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New allegations of racism, antisemitism surface in Danvers after graffiti is discovered at middle school

Racist, homophobic and anti-Semitic graffiti was allegedly discovered in a student bathroom at the Holten Richmond Middle School, in Danvers.Pat Greenhouse/Globe Staff

Racist, homophobic, and antisemitic graffiti was found in a student bathroom at a Danvers middle school, town officials disclosed Tuesday. The discovery marked the latest in a series of disturbing incidents in the North Shore community.

The news comes a day after school leaders came under fire at a Danvers School Committee meeting over their handling of allegations of violent racist and homophobic misconduct involving the 2019-20 boys’ varsity high school hockey team.

Those leaders, including school Superintendent Lisa Dana and School Committee Chairman Eric Crane, joined other Danvers officials in reporting the latest incident to the community.


“A student or students wrote homophobic and racist statements, along with two swastika symbols” in a bathroom at the Holten Richmond Middle School, they wrote in a prepared statement.

“This hate crime and type of hateful behavior has no place in our Danvers Schools or any place in our community,” the officials wrote. “It will not be tolerated. We are incredibly disappointed that this type of behavior has occurred in our school and understand the frustration of the community. "

The Globe reported recently that for more than 16 months, Danvers officials had concealed the alleged abuse in the hockey locker room as well as details of deeply offensive language in texts allegedly exchanged in a group chat by members of the team.

Two school committee members, Robin Doherty and Alice Campbell, called at the board’s meeting Monday for Dana to be placed on immediate leave because of her role in the episode. Several residents who attended the board meeting called for Dana and other town officials who were responsible for responding to the allegations to resign.

The school board, citing personnel policies, scheduled a closed-door meeting next Monday to discuss the matter.

The alleged hate crimes have pushed Danvers toward a leadership crisis, with residents increasingly calling for change. Dana has served as the town’s superintendent since 2004. Her contract, which the school board extended by a year in March, runs through 2026 and currently sets her base salary at nearly $197,000.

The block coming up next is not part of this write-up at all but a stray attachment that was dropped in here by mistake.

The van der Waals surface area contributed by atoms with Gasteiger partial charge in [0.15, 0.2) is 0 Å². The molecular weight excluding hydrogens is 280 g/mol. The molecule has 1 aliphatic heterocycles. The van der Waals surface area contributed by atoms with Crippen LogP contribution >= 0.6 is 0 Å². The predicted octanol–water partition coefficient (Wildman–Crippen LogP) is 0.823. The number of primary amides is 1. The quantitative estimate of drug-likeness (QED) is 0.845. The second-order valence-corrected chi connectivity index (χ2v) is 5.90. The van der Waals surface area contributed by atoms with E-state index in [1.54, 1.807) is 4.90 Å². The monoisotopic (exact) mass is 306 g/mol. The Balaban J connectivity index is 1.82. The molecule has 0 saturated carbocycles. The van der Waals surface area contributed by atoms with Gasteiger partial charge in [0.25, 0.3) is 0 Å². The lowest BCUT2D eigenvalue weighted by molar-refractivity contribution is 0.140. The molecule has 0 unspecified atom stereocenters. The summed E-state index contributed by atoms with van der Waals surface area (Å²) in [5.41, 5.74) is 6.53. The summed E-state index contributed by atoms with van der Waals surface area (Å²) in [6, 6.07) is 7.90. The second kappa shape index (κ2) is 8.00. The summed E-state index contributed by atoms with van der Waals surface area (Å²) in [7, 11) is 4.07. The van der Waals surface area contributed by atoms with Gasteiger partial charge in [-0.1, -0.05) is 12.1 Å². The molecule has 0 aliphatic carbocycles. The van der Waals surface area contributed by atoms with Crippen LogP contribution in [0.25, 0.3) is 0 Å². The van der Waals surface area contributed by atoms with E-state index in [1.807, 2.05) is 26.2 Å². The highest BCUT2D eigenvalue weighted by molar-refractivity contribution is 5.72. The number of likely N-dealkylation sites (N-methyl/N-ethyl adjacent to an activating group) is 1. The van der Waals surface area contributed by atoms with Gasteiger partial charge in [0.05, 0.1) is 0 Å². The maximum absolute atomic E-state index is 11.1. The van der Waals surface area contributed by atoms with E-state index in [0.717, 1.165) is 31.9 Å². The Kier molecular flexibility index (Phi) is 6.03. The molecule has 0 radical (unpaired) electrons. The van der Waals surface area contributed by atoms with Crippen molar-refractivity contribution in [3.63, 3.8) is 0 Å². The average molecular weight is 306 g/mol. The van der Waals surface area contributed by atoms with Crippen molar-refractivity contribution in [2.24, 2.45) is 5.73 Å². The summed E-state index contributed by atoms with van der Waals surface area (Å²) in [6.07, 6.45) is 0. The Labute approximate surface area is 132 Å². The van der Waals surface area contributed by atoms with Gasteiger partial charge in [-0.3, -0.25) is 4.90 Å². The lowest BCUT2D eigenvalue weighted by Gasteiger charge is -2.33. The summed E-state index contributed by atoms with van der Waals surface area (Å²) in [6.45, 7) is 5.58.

“To regain trust, the community deserves transparency and a role in moving forward,’’ said Robert Trestan, Northeast regional executive director of the Anti-Defamation League. “Condemning acts of bias is a good first step but must be followed by action. Healing in the aftermath of hate requires accountability at all levels, including investigations of past incidents, curriculum adjustments, leadership development initiatives for staff and students and stakeholder engagement.”

Danvers has been roiled by several other racially charged episodes. In the summer of 2020, residents protested the fire department flying “Thin Blue Line” flags on emergency vehicles amid heightened tensions over George Floyd’s murder.

In May 2021, a Black Lives Matter sign disappeared from the Northshore Unitarian Universalist Church in town, and a piece of rope fashioned like a noose was found hanging on the church’s welcoming sign.

And, in September, a Black couple visiting a Danvers orchard with their children alleged they were racially profiled when a manager and security guards accused them of stealing apples. The couple said a Danvers police officer then admonished them for “playing the race card.”

In their statement Tuesday, Danvers officials said, “We are acutely aware that this most recent incident fits into a broader pattern – both within our schools and in the broader community – that includes allegations of racial profiling at a local business, an apparent noose left outside a local church, an investigation into racist and homophobic behavior last year by student athletes, a Confederate flag flown in our downtown as part of a political rally, and a swastika discovered in the woods behind the middle school.”


They wrote, “We want to be crystal clear in our condemnation of these acts, actions, and allegations. Individually, they are ugly, unacceptable, and have no place in Danvers or in any community. Collectively, they are proof that there’s much work to be done.”

The letter was signed by Dana, Crane, Dutrochet Djoko, chairman of the town’s Human Rights and Inclusion Committee, and town manager Steve Bartha.

They wrote, “This incident, as well as those over the past few years, reinforce the urgency of the work ahead of us. … We implore the community to help us in recommitting to kindness and dignity.”

The problem extends beyond Danvers, said Dan Lebowitz, executive director of the Center for the Study of Sport in Society at Northeastern University.

“At some point, we need to understand as a larger community of conscience that this level of racism, antisemitism, homophobia, and other forms of hate aren’t endemic just to Danvers but are instead epidemic and systemic throughout multiple institutions,” Lebowitz said.

Danvers officials said the police and school administration are investigating the latest incident at the middle school.

The high school hockey team, meanwhile, needs to find a new home. After the Globe’s report over the weekend, the team was banned from its previous home, the Raymond J. Bourque Arena at Endicott College in Beverly.


The college, in an e-mail to the community, said the hockey team’s alleged abuses and the town’s “lack of transparency are in direct conflict with Endicott’s values and commitment to community.”

Correspondent Matt Doherty contributed to this article.

Bob Hohler can be reached at